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Re: Re: If Integrate returns no result, can we conclude that no closed-form

  • To: mathgroup at smc.vnet.net
  • Subject: [mg87810] Re: [mg87784] Re: If Integrate returns no result, can we conclude that no closed-form
  • From: "David W. Cantrell" <DWCantrell at sigmaxi.net>
  • Date: Thu, 17 Apr 2008 06:59:39 -0400 (EDT)
  • References: <fu4lpc$sk9$1@smc.vnet.net> <200804170233.WAA21093@smc.vnet.net> <5E0C371E-10BB-43A7-BE86-C2A06FE723D6@mimuw.edu.pl>

Andrzej Kozlowski wrote:
> On 17 Apr 2008, at 11:33, David W.Cantrell wrote:
>>> Szabolcs_Horvát <szhorvat at gmail.com> wrote:
>>> The documentation says:
>>>
>>> "In the most convenient cases, integrals can be done purely in
>>> terms of elementary functions such as exponentials, logarithms and
>>> trigonometric functions. In fact, if you give an integrand that
>>> involves only such elementary functions, then one of the important
>>> capabilities of Integrate is that if the corresponding integral
>>> can be expressed in terms of elementary functions, then Integrate
>>> will essentially always succeed in finding it."
>>>
>>> http://reference.wolfram.com/mathematica/tutorial/IntegralsThatCanAndCannotBeDone.html
>>>
>>> How precise is this?  Can one rely on this information?
>>
>> I suppose that depends on the definition of "essentially".  ;-)
>>
>>> Is it really
>>> true that if Mathematica cannot integrate an expression made up of
>>> elementary functions, then no closed-form result exists?
>
>> No. Consider, for example,
>>
>> In[9]:= Integrate[D[x Sin[x^ArcSin[x]], x], x]
>>
>> Out[9]= Integrate[x^(1 + ArcSin[x])*Cos[x^ArcSin[x]]*(ArcSin[x]/x +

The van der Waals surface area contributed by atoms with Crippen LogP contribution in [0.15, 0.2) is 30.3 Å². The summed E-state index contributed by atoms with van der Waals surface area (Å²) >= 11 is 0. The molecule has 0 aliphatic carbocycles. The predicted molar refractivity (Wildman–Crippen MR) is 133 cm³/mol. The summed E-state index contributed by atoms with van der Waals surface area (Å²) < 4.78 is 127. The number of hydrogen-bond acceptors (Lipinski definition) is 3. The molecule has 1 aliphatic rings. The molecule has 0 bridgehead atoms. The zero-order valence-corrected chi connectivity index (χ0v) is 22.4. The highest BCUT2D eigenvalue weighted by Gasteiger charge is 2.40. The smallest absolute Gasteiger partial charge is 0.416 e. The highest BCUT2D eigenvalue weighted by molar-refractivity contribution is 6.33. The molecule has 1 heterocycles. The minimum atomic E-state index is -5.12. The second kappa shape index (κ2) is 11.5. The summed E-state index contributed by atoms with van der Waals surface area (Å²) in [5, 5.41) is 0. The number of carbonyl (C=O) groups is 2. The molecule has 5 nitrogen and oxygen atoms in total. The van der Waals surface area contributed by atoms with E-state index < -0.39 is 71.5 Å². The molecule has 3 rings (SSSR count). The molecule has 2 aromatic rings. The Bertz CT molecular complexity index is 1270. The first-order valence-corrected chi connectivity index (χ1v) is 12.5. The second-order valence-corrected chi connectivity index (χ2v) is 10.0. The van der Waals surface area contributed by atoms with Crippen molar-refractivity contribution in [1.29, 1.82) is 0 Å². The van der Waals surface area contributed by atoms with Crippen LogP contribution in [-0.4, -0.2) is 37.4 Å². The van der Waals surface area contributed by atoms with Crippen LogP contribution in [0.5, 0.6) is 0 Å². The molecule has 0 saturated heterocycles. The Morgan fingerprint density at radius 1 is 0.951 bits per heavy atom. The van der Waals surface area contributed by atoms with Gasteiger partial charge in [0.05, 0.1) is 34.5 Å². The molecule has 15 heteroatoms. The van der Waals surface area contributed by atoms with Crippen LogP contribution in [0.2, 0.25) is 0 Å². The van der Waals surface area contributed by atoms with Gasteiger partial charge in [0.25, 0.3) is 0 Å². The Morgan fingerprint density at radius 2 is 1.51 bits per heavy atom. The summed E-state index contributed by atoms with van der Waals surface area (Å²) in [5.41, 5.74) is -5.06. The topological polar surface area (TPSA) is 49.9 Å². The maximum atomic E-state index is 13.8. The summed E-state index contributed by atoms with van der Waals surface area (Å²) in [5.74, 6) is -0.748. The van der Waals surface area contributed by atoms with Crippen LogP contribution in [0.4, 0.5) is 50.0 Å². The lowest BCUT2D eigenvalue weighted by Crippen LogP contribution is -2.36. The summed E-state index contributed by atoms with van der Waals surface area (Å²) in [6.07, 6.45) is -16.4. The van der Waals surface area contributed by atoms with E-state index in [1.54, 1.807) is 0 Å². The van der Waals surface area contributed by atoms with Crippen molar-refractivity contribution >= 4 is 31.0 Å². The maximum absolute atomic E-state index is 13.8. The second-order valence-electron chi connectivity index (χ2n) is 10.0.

>>          Log[x]/Sqrt[1 - x^2]) + Sin[x^ArcSin[x]], x]
>>
>> which was done in Versionn 6.0.2 under Windows XP.

> This is not an "elementary function" (as far as the Risch algorithm
> is concerned).
>
> The class of elementary functions consists of rational functions,
> exponentials, logarithms, trigonometric, inverse trigonometric,
> hyperbolic, and inverse hyperbolic functions, the solutions of a
> polynomial equation whose coefficients are elementary functions) and
> any finite nesting (composition) of elementary functions. It does
> not include the power of an elementary function to another
> elementary function so your example actually shows the opposite of
> what you seem to claim, namely that Mathematica has correctly
> concluded (by using the Risch algorithm) that the integral cannot be
> expressed in terms of elementary functions.

Are you claiming that, for the purpose of the Risch algorithm,
Exp[Log[x] ArcSin[x]]  is not considered to be an elementary function?

I find that hard to believe!

David



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